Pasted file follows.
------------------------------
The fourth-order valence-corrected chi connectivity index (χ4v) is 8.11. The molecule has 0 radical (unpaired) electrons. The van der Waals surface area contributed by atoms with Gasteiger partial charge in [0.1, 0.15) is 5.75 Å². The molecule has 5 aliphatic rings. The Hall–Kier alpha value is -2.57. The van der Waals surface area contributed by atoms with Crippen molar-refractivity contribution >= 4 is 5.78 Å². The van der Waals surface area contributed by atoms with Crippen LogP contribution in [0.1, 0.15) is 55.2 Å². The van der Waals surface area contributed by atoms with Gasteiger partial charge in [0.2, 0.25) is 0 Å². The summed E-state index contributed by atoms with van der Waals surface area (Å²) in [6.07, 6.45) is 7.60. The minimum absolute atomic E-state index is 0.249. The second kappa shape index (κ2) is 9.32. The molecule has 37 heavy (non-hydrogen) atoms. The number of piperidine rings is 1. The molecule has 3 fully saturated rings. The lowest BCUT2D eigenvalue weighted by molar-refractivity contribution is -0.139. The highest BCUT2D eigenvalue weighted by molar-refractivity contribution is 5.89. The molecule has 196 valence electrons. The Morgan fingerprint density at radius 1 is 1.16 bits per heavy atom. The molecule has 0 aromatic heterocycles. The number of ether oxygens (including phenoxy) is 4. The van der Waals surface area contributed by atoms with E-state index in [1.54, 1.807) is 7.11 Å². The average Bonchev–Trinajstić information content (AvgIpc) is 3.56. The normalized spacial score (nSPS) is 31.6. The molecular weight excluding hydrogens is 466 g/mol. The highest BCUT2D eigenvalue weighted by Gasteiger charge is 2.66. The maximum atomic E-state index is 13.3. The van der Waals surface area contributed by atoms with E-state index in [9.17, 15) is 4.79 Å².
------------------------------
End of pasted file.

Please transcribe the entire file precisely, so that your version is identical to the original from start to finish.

The fourth-order valence-corrected chi connectivity index (χ4v) is 8.11. The molecule has 0 radical (unpaired) electrons. The van der Waals surface area contributed by atoms with Gasteiger partial charge in [0.1, 0.15) is 5.75 Å². The molecule has 5 aliphatic rings. The Hall–Kier alpha value is -2.57. The van der Waals surface area contributed by atoms with Crippen molar-refractivity contribution >= 4 is 5.78 Å². The van der Waals surface area contributed by atoms with Crippen LogP contribution in [0.1, 0.15) is 55.2 Å². The van der Waals surface area contributed by atoms with Gasteiger partial charge in [0.2, 0.25) is 0 Å². The summed E-state index contributed by atoms with van der Waals surface area (Å²) in [6.07, 6.45) is 7.60. The minimum absolute atomic E-state index is 0.249. The second kappa shape index (κ2) is 9.32. The molecule has 37 heavy (non-hydrogen) atoms. The number of piperidine rings is 1. The molecule has 3 fully saturated rings. The lowest BCUT2D eigenvalue weighted by molar-refractivity contribution is -0.139. The highest BCUT2D eigenvalue weighted by molar-refractivity contribution is 5.89. The molecule has 196 valence electrons. The Morgan fingerprint density at radius 1 is 1.16 bits per heavy atom. The molecule has 0 aromatic heterocycles. The number of ether oxygens (including phenoxy) is 4. The van der Waals surface area contributed by atoms with E-state index in [1.54, 1.807) is 7.11 Å². The average Bonchev–Trinajstić information content (AvgIpc) is 3.56. The normalized spacial score (nSPS) is 31.6. The molecular weight excluding hydrogens is 466 g/mol. The highest BCUT2D eigenvalue weighted by Gasteiger charge is 2.66. The maximum atomic E-state index is 13.3. The van der Waals surface area contributed by atoms with E-state index in [9.17, 15) is 4.79 Å².